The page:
Volvo has become the first traditional carmaker to signal the end of the internal combustion engine. The Gothenburg-based manufacturer, which is owned by Chinese firm Geely, plans to build only electric and hybrid vehicles starting in 2019.
Between 2019 and 2021, it will launch five fully electric cars three of which will be Volvo models and two of which will be high performance electrified cars from Polestar, Volvo Cars’ performance car arm. These five cars will be supplemented by a range of petrol and diesel plug in hybrid and mild hybrid 48 volt options on all models, representing one of the broadest electrified car offerings of any car maker.
Volvo's president and Chief executive Hakan Samuelsson said the move was dictated by customer demand. "People increasingly demand electrified cars, and we want to respond to our customers' current and future needs," he said.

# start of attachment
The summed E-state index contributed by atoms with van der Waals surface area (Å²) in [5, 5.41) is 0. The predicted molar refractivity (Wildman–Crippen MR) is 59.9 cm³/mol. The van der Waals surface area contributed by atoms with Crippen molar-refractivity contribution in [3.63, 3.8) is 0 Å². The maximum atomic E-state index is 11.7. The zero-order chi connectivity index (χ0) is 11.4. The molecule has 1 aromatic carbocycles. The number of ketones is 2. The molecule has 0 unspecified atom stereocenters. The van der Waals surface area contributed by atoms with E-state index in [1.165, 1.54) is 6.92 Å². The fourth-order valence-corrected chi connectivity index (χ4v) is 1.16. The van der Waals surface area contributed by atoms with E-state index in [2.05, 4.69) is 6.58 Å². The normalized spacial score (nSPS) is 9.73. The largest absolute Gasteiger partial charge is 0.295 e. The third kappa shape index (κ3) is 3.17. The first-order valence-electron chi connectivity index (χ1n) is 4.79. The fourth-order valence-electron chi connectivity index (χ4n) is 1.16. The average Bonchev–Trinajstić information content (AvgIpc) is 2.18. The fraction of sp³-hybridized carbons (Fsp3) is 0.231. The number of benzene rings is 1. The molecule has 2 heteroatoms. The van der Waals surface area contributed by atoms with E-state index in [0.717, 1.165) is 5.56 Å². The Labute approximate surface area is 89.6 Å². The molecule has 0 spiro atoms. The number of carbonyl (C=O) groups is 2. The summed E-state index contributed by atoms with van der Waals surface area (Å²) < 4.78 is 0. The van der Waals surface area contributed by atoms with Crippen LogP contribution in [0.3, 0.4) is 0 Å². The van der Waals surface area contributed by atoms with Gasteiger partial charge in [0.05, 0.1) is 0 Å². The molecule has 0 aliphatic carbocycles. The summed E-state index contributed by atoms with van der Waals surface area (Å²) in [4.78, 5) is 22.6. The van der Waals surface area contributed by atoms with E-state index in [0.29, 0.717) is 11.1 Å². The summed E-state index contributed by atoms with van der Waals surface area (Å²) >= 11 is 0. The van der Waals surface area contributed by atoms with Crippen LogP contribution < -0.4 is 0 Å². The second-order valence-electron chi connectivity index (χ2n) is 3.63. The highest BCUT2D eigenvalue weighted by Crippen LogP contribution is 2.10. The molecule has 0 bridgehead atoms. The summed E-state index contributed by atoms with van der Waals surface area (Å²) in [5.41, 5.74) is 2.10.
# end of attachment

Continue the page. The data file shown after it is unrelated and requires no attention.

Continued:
The announcement comes as major European carmakers have been racing to develop electric and hybrid models. German car giant Volkswagen is planning to release 30 new electric vehicles by 2025 and and luxury brands, such as Audi and Mercedes-Benz, are also jostling for a share of the electric vehicle market.
From 2021, tougher EU emissions rules will come into force and car makers in the EU will have to ensure that across their fleets, average CO2 output is no higher than 95g of CO2 per kilometre.
In addition, France plans to ban sales of diesel and petrol vehicles in the country by 2040. The target was announced last week by environment minister Nicolas Hulot at a news conference unveiling a five-year government plan to encourage clean energy, AP reported.
The maker of Peugeot and Citroen cars, PSA Group, said the environment minister’s pledge fits with its goal of offering hybrid or electric versions of 80 per cent of its cars by 2023.
Yet, the transition to 100 per cent electric vehicles will take years as experts question how quickly consumers will adapt to the switch.